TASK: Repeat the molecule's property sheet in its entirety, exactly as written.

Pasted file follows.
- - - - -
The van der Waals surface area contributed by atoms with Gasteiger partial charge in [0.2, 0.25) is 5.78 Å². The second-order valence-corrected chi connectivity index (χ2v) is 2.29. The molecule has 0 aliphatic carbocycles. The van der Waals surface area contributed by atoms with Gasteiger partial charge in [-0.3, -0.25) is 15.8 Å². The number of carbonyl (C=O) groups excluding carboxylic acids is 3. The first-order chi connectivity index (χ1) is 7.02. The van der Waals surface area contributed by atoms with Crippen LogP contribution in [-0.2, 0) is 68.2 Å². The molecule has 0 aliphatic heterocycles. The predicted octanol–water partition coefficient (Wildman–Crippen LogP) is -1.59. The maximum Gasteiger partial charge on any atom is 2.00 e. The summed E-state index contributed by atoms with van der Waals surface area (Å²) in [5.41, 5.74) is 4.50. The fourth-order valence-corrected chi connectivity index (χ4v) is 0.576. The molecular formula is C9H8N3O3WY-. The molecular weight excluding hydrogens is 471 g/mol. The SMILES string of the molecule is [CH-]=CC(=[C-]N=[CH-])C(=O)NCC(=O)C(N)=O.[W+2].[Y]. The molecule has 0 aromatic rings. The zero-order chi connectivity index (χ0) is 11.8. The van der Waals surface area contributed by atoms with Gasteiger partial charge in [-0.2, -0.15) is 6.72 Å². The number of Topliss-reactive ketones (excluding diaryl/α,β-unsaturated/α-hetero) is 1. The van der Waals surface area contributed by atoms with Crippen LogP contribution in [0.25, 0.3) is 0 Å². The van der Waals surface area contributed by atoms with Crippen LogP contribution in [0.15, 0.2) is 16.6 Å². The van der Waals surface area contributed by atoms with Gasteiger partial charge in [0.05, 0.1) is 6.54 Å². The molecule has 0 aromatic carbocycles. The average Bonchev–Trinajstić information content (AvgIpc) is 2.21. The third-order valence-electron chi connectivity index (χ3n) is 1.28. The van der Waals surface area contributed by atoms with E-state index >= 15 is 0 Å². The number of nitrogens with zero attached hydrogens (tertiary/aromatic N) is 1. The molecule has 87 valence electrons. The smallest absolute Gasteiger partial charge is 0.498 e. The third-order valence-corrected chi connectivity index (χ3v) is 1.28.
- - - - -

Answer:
The van der Waals surface area contributed by atoms with Gasteiger partial charge in [0.2, 0.25) is 5.78 Å². The second-order valence-corrected chi connectivity index (χ2v) is 2.29. The molecule has 0 aliphatic carbocycles. The van der Waals surface area contributed by atoms with Gasteiger partial charge in [-0.3, -0.25) is 15.8 Å². The number of carbonyl (C=O) groups excluding carboxylic acids is 3. The first-order chi connectivity index (χ1) is 7.02. The van der Waals surface area contributed by atoms with Crippen LogP contribution in [-0.2, 0) is 68.2 Å². The molecule has 0 aliphatic heterocycles. The predicted octanol–water partition coefficient (Wildman–Crippen LogP) is -1.59. The maximum Gasteiger partial charge on any atom is 2.00 e. The summed E-state index contributed by atoms with van der Waals surface area (Å²) in [5.41, 5.74) is 4.50. The fourth-order valence-corrected chi connectivity index (χ4v) is 0.576. The molecular formula is C9H8N3O3WY-. The molecular weight excluding hydrogens is 471 g/mol. The SMILES string of the molecule is [CH-]=CC(=[C-]N=[CH-])C(=O)NCC(=O)C(N)=O.[W+2].[Y]. The molecule has 0 aromatic rings. The zero-order chi connectivity index (χ0) is 11.8. The van der Waals surface area contributed by atoms with Gasteiger partial charge in [-0.2, -0.15) is 6.72 Å². The number of Topliss-reactive ketones (excluding diaryl/α,β-unsaturated/α-hetero) is 1. The van der Waals surface area contributed by atoms with Crippen LogP contribution in [0.25, 0.3) is 0 Å². The van der Waals surface area contributed by atoms with Crippen LogP contribution in [0.15, 0.2) is 16.6 Å². The van der Waals surface area contributed by atoms with Gasteiger partial charge in [0.05, 0.1) is 6.54 Å². The molecule has 0 aromatic carbocycles. The average Bonchev–Trinajstić information content (AvgIpc) is 2.21. The third-order valence-electron chi connectivity index (χ3n) is 1.28. The van der Waals surface area contributed by atoms with E-state index >= 15 is 0 Å². The number of nitrogens with zero attached hydrogens (tertiary/aromatic N) is 1. The molecule has 87 valence electrons. The smallest absolute Gasteiger partial charge is 0.498 e. The third-order valence-corrected chi connectivity index (χ3v) is 1.28.